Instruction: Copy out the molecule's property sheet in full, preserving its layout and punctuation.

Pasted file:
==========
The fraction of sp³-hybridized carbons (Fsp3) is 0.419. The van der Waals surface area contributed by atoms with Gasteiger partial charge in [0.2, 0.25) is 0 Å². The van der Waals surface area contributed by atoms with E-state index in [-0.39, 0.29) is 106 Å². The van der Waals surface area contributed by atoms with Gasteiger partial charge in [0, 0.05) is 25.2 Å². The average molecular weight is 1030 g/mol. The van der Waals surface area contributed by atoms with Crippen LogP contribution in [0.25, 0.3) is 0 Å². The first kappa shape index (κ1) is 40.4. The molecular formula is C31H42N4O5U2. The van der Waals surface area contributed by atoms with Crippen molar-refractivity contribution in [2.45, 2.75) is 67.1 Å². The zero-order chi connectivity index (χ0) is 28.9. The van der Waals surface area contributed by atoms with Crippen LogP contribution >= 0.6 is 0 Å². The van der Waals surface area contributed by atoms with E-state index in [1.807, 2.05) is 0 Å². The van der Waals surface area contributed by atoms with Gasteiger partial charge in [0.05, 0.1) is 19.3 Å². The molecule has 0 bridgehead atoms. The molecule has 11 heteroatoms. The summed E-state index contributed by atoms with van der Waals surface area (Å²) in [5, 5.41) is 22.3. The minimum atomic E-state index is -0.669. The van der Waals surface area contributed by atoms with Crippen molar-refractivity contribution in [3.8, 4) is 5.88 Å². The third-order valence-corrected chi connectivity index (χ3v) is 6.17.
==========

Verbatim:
The fraction of sp³-hybridized carbons (Fsp3) is 0.419. The van der Waals surface area contributed by atoms with Gasteiger partial charge in [0.2, 0.25) is 0 Å². The van der Waals surface area contributed by atoms with E-state index in [-0.39, 0.29) is 106 Å². The van der Waals surface area contributed by atoms with Gasteiger partial charge in [0, 0.05) is 25.2 Å². The average molecular weight is 1030 g/mol. The van der Waals surface area contributed by atoms with Crippen LogP contribution in [0.25, 0.3) is 0 Å². The first kappa shape index (κ1) is 40.4. The molecular formula is C31H42N4O5U2. The van der Waals surface area contributed by atoms with Crippen molar-refractivity contribution in [2.45, 2.75) is 67.1 Å². The zero-order chi connectivity index (χ0) is 28.9. The van der Waals surface area contributed by atoms with Crippen LogP contribution >= 0.6 is 0 Å². The van der Waals surface area contributed by atoms with E-state index in [1.807, 2.05) is 0 Å². The van der Waals surface area contributed by atoms with Gasteiger partial charge in [0.05, 0.1) is 19.3 Å². The molecule has 0 bridgehead atoms. The molecule has 11 heteroatoms. The summed E-state index contributed by atoms with van der Waals surface area (Å²) in [5, 5.41) is 22.3. The minimum atomic E-state index is -0.669. The van der Waals surface area contributed by atoms with Crippen molar-refractivity contribution in [3.8, 4) is 5.88 Å². The third-order valence-corrected chi connectivity index (χ3v) is 6.17.